Sensei, on this topic, can you give an explanation about your extensive use of nakadaka-ippon ken in your kamae and throughout your karate? It is my habit (Laughs). We were talking about this the other night at your house, do you think people really want to know (Laughs)?

Yes Sensei, I would love to see this made public if that is ok?

Ok, advanced karate is not Seiken, although it is essential to train ones seiken throughout ones karate life. It is like training the Heian, Tekki or Junro kata, or practicing gohon and kihon ippon kumite. Everyone knows we have many karada no buki (weapons of the body) which make karate very unique. In fact karate is unsurpassed in their number. Sadly, these are more than often neglected. The sharper weapons of karate, such as nakadaka-ippon ken and tsumasaki are the essence of physical karate technique. They are purely for martial arts karate, the only way of karate that I personally advocate. To me karate is using the more lethal weapons of the body with pin-point accuracy to vital points of the human anatomy. For example shihon nukite delivered to the opponent eye or hiraken to their throat. This is pure karate, not boxing with seiken. I am not a big person and not young anymore, but if I hit anyone on the temple with my nakadaka-ippon ken it will permanently finish them off. Karate is very lethal when trained focusing on such weapons and their real application. This is real karate. Back to your original question, nakadaka-ippon ken is my standard fist formation because it is completely unforgiving. Karate is not a game to me and it isn't if you have to use it in reality. How you train is what you will do under pressure in a serious altercation. If you want martial arts karate technique, you must spend time training the sharp tools, not only the blunt ones.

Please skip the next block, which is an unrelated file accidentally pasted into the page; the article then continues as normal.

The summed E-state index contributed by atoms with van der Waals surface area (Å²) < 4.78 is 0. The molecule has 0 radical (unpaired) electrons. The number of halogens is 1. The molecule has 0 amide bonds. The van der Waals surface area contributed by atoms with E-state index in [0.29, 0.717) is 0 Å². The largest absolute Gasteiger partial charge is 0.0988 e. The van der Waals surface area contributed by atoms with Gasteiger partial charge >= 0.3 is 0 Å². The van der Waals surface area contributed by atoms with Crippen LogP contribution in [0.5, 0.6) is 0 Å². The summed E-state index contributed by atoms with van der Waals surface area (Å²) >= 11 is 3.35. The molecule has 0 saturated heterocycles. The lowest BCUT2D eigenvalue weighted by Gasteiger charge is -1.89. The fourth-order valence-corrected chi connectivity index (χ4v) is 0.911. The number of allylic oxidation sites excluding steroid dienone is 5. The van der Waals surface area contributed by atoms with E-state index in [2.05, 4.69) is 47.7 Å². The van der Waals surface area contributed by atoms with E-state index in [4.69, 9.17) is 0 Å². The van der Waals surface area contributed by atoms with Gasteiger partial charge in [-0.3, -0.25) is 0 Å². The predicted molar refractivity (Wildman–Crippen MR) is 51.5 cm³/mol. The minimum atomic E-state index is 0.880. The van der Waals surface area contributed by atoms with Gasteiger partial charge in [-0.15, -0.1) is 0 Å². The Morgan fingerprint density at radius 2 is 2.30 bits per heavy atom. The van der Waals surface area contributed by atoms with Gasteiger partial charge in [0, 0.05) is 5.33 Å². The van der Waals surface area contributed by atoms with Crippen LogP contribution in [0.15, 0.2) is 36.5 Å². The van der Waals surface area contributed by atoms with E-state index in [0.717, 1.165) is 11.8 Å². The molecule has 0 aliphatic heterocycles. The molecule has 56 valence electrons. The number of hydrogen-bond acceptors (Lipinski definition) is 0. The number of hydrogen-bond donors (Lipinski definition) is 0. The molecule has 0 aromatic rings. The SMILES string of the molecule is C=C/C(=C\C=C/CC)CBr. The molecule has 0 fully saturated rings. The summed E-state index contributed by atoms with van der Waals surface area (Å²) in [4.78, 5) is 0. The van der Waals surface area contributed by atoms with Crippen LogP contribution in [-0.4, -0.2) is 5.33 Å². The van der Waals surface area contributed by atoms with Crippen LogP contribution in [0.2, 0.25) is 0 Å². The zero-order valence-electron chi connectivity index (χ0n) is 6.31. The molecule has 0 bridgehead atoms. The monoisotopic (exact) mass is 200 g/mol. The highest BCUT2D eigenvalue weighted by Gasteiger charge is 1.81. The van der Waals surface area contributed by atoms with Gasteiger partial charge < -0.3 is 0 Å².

Sensei, every year you have introduced kata. You have introduced many since my last interview with you. What additional kata are you teaching now?

Actually I can't remember what I said last year so I will tell you all the kata I am teaching at present and want to see preserved, most of which you know. I am teaching kihon-kata including Jo no kata, Gyaku zuki no kata, Kihoken-issei, Kihoken-nisei and Kihoken-sansei (Interviewers note: Kihoken is in fact one kata, however Asai Sensei teaches it in three sections), Shinken, Junro-shodan, Junro-nidan, Junro-sandan, Junro-yondan, Junro-godan, Joko-issei, Joko-nisei, Joko-sansei, Joko-yonsei, Joko-gosei, Kyakusen-shodan, Kyakusen-nidan, Kyakusen-yondan, Kyakusen-godan, Kyakusen-rokudan, Kyakusen-nanadan and Rantai. Wheel chair kata include Shorin-dai, Shorin-sho, Nirin-dai, Nirin-sho, Sanrin-dai, Sanrin-sho, Yonrin-dai, Yonrin-sho, Gorin-dai and Gorin-sho. I have only introduced half of the wheelchair kata so far. Advanced kata include Meikyo-nidan, Meikyo-sandan, Hachimon, Senka, Rakuyo, Sensho, Shotei-dai, Shotei-sho, Kakyoku-shodan, Kakuyoku-nidan, Kakuyoku-sandan, Seiryu, Roshu, Kashu, Suishu, Hushu, Raiko. There are many others also, I think around 150 in total. I have never counted the kata as the number is insignificant. Your kata is Kaminari-arashi, Shotei-dai & the three Kakuyoku, very nice, you have made them your own through hard training and study. Before only Unsu and standard 27 Shotokan kata (laughs).

Sensei, you mention 27th standard Shotokan kata, is the 27th kata Hyakuhachiho or Taikyoku shodan?